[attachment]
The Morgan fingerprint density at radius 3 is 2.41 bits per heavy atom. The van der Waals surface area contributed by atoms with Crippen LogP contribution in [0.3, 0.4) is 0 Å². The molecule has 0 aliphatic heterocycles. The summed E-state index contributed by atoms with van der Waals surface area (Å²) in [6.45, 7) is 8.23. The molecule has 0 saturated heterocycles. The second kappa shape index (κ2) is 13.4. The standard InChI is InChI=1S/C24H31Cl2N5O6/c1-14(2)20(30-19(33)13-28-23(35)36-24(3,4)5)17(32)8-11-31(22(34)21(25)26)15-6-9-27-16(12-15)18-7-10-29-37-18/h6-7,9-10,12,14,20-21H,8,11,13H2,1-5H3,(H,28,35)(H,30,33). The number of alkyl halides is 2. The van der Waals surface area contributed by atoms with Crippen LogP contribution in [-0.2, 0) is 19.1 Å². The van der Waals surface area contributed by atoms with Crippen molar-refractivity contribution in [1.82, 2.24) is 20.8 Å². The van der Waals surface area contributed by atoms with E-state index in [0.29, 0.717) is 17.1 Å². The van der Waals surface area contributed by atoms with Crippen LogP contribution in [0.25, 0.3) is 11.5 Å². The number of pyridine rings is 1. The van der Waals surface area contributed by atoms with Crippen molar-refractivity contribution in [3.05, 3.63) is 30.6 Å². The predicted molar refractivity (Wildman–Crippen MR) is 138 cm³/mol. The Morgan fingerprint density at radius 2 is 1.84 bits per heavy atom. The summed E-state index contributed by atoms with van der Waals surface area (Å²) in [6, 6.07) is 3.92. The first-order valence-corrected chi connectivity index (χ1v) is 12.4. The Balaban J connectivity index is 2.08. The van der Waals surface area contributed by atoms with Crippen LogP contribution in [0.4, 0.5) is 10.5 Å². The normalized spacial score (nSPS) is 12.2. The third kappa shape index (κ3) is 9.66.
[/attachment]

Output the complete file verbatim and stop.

The Morgan fingerprint density at radius 3 is 2.41 bits per heavy atom. The van der Waals surface area contributed by atoms with Crippen LogP contribution in [0.3, 0.4) is 0 Å². The molecule has 0 aliphatic heterocycles. The summed E-state index contributed by atoms with van der Waals surface area (Å²) in [6.45, 7) is 8.23. The molecule has 0 saturated heterocycles. The second kappa shape index (κ2) is 13.4. The standard InChI is InChI=1S/C24H31Cl2N5O6/c1-14(2)20(30-19(33)13-28-23(35)36-24(3,4)5)17(32)8-11-31(22(34)21(25)26)15-6-9-27-16(12-15)18-7-10-29-37-18/h6-7,9-10,12,14,20-21H,8,11,13H2,1-5H3,(H,28,35)(H,30,33). The number of alkyl halides is 2. The van der Waals surface area contributed by atoms with Crippen LogP contribution in [-0.2, 0) is 19.1 Å². The van der Waals surface area contributed by atoms with Crippen molar-refractivity contribution in [1.82, 2.24) is 20.8 Å². The van der Waals surface area contributed by atoms with E-state index in [0.29, 0.717) is 17.1 Å². The van der Waals surface area contributed by atoms with Crippen LogP contribution in [0.25, 0.3) is 11.5 Å². The number of pyridine rings is 1. The van der Waals surface area contributed by atoms with Crippen molar-refractivity contribution in [3.05, 3.63) is 30.6 Å². The predicted molar refractivity (Wildman–Crippen MR) is 138 cm³/mol. The Morgan fingerprint density at radius 2 is 1.84 bits per heavy atom. The summed E-state index contributed by atoms with van der Waals surface area (Å²) in [6, 6.07) is 3.92. The first-order valence-corrected chi connectivity index (χ1v) is 12.4. The Balaban J connectivity index is 2.08. The van der Waals surface area contributed by atoms with Crippen LogP contribution in [0.4, 0.5) is 10.5 Å². The normalized spacial score (nSPS) is 12.2. The third kappa shape index (κ3) is 9.66.